It is common knowledge that our annual tradition of making New Year’s resolutions has a pretty high failure rate. We humans are wired to take the road of least resistance, so most will eventually succumb to boredom or lack of follow through and throw in the towel by January 31. How does someone in recovery make New Year’s resolutions that will actually stick? Let’s start with choosing resolutions that fit an overarching goal.
How New Year’s resolutions can help you stay on the recovery path
When January 1 arrives, like clockwork, many of us will make a list of things we want to change about our lives. Often these goals are unrelated to each other. For example, we might list resolutions in the following way:
- Eat a healthier diet
- Stay sober
- Travel more
- Paint the master bedroom
- Take piano lessons
When the resolutions are vague or don’t appear to relate to each other, a disjointed list can become an overwhelming chore very quickly. It’s simply not realistic to expect to make huge changes in multiple areas of our lives over the course of a single year.
Try focusing instead on the overall goal of sustaining sobriety. Based on that, create a list of resolutions that not only relate, but also help to advance your recovery goals. By prioritizing your recovery and identifying the positive changes that will help secure it, you increase your chances for success.
5 New Year’s resolutions for people in recovery
With this strategy in mind, the theme for your New Year’s resolutions should be sobriety-centric, with each and every goal related to strengthening recovery. Consider these five New Year’s resolutions for someone in recovery:
- Work on you: We can all stand to improve something about ourselves, if not several things. Pick just one aspect of yourself that you wish to improve upon — maybe managing anger, curbing procrastination tendencies or correcting self-centeredness — and then identify ways to do so. Maybe you commit to weekly therapy, join a support group or start journaling daily to help you reach this goal.
- Look for ways to give back: Helping others can actually benefit both them and you. Look for opportunities to volunteer your time and skill set. Whether it’s helping out at a local charity or tutoring kids after school, there are a multitude of ways to give back. Perform random acts of kindness, too, such as offering to help an elderly neighbor or dropping off canned goods at a food pantry.
- Plan a home improvement project: Don’t allow boredom to threaten your recovery. Take on a project that will demand your attention and perseverance for at least a month. Consider building a backyard barbeque, redecorating the living room or reorganizing the garage — some type of project that keeps you engaged in a pursuit that gives you a sense of accomplishment.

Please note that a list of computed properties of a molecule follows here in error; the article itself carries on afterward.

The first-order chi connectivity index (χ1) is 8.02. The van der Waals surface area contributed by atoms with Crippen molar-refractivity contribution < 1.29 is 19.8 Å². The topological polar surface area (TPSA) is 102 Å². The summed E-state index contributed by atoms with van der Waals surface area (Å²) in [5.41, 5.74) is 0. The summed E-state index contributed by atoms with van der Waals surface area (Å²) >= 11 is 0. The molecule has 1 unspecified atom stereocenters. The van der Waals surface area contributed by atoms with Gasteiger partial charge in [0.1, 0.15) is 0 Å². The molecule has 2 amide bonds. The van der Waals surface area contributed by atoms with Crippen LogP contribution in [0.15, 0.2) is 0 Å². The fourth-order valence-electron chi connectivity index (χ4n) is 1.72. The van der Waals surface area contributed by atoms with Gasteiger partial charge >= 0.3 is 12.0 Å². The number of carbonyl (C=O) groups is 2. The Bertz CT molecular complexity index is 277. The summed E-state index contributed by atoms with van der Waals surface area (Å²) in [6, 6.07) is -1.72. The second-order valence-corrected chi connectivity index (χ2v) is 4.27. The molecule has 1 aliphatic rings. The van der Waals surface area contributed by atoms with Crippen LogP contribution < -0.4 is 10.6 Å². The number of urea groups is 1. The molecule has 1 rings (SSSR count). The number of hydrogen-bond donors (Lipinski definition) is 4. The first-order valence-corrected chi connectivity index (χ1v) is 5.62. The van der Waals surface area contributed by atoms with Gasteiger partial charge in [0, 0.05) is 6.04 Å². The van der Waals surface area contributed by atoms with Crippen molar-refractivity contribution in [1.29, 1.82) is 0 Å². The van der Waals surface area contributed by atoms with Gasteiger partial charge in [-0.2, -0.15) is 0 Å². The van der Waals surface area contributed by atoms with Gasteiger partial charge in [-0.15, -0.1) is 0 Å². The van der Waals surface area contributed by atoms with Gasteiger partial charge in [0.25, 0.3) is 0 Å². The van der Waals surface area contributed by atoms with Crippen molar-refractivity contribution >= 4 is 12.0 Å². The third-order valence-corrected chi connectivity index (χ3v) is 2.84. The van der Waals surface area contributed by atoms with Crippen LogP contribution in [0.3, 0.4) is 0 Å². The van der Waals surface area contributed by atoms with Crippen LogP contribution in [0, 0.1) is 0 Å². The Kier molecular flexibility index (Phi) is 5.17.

- Commit to getting healthy: One of the best ways to support recovery is to nurture your body back to health. Avoid making a general resolution like “Get healthy in 2023” and instead create a detailed plan. List how many times you will work out each week and what those activities will be. Create a healthy diet and toss out the unhealthy foods before heading out to replace them with healthy items.
- Build your circle of sober friends: The more support you have around you, the better your odds of recovery success. Create a strong support network while staving off loneliness by seeking out opportunities to form new friendships. Make a list of places where you might meet others in recovery, and start checking them out. Before long you will have some new sober friends.
By creating a finely tuned list of New Year’s resolutions, individuals in recovery can improve their quality of life on several fronts while also strengthening sobriety.
Ashley Addiction Treatment, formerly Father Martin’s Ashley, is a nationally recognized nonprofit leader in integrated, evidence-based treatment for substance use disorders. Our programs are accredited by The Joint Commission, and result in frequent publications of ongoing research into effective treatment methodologies. We offer holistic care that encompasses the mind, body and spirit through inpatient and outpatient treatment, provide drug detox, relapse prevention plans, family wellness programs and a variety of other services tailored to each patient’s unique needs. Our driving principle — “everything for recovery” — reinforces our mission to transform and save lives through the science of medicine, the art of therapy and the compassion of spirituality, and is complemented by our philosophy of healing with respect and dignity. For information about our comprehensive programs, please call 866-313-6307.